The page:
Even though I know the stars above my head are enormous, gaseous entities, I have an alarming tendency to image them as little pinpricks of light shining through the dark sky. It’s hard to imagine, too, the diversity of ecosystems on this planet. Growing up in the flat Midwest, I find myself mildly shocked by mountains—and hills. Despite my best efforts, when I picture a tree, I picture a maple or an oak, and I doodle tulips and robins. It seems nearly impossible to really imagine myself in a muggy rainforest or in the blinding white Antarctica landscape.
Some ecosystems seem so distant, that they seem to be a world set apart from Earth. Your imagination is stunned at the strangeness of the creatures while your reason balks at the improbability of the ecosystem—and all without having to thumb through a Jules Verne novel.
Out of all the habitats on Earth, the ocean’s wildlife communities constitute perhaps some of the most mysterious, intriguing places. Of course, it is also the largest area on earth, which doesn’t seem quite fair to the landmasses that have been working so hard to produce strange creatures and climes. (Australia and platypuses come to mind.) But while one can easily travel to a new continent and experience the shock of realizing that camels do exist outside of zoos, it’s far harder to slip on a deep-sea diving suit and scuba to the depths of the sea.
Scientists have the advantage of technology and remotely operated vehicles (ROV) to explore the ocean’s bizarre neighborhoods, where sea creatures thrive in environments that would be poisonous to humans. Peering into the depths of the Atlantic Ocean, one team of researchers recently found a vibrant community living in really extreme conditions. Right in the heart of this newly discovered ocean city, a giant vent billows methane into the water and into the respiratory systems of the inhabitants.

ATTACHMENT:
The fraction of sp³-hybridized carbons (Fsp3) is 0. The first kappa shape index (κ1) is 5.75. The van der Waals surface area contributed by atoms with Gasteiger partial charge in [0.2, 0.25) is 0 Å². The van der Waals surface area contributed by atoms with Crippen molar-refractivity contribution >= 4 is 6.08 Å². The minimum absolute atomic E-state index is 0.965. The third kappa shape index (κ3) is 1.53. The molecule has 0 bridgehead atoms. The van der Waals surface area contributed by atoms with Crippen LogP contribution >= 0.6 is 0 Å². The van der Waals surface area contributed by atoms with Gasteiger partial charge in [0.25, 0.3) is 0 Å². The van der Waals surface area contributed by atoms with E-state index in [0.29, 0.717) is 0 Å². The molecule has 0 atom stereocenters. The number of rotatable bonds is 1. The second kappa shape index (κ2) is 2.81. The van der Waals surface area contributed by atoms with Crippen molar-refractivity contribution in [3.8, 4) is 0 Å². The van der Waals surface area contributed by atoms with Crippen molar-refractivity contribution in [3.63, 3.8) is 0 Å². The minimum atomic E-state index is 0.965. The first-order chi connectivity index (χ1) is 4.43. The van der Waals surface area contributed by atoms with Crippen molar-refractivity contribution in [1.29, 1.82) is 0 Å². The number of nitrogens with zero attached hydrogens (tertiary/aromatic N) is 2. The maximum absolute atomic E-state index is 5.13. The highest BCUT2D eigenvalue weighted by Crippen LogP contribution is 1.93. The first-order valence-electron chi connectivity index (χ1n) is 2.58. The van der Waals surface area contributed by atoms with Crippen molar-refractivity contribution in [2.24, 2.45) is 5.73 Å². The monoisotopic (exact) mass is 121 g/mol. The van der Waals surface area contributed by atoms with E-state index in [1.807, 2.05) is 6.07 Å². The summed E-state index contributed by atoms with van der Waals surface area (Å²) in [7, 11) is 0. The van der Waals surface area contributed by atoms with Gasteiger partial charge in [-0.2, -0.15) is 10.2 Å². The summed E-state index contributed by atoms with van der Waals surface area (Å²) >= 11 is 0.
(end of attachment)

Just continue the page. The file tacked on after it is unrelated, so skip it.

The methane vent is only the third that’s been spotted on the US Atlantic Coast, but scientists believe it might be the biggest in the world. The site stretches at least a kilometer in length and in the middle, it reaches up to hundreds of meters. For researchers, that measures out several awesome opportunities to study how life adapts to harsh environments.
Methane vents, or cold seeps, exist throughout the dark, sunless waters of the lower ocean layers. The atmosphere in these seeps would be toxic for humans, but for the organisms living near the seep, it’s a necessity of life. Sea cucumbers and sometimes tube worms or clams flourish in a methane seep. Shrimp dart around, and so do a number of unique fish. Mussels cover the ground in improbable heaps. They have a symbiotic relationship with a type of bacteria that lives in their gills and converts the methane into energy for the mussels. The process is called chemosynthesis, which is a fun word to try to use in casual conversation.
As they pursue deeper understanding about this new ecosystem, scientists have begun collecting sediment samples, live mussels, dead shells, rocks and water samples to gain a holistic idea of the habitat. They’re studying food webs, too, figuring out who’s predator and prey.
The crazy thing is, their research will not only help scientists understand survival of species in general. The methane cold seep community is so unique, it could offer answers about life--or the lack thereof--on other planets.
Image courtesy of Deepwater Canyons 2013 Expedition, NOAA-OER/BOEM/USGS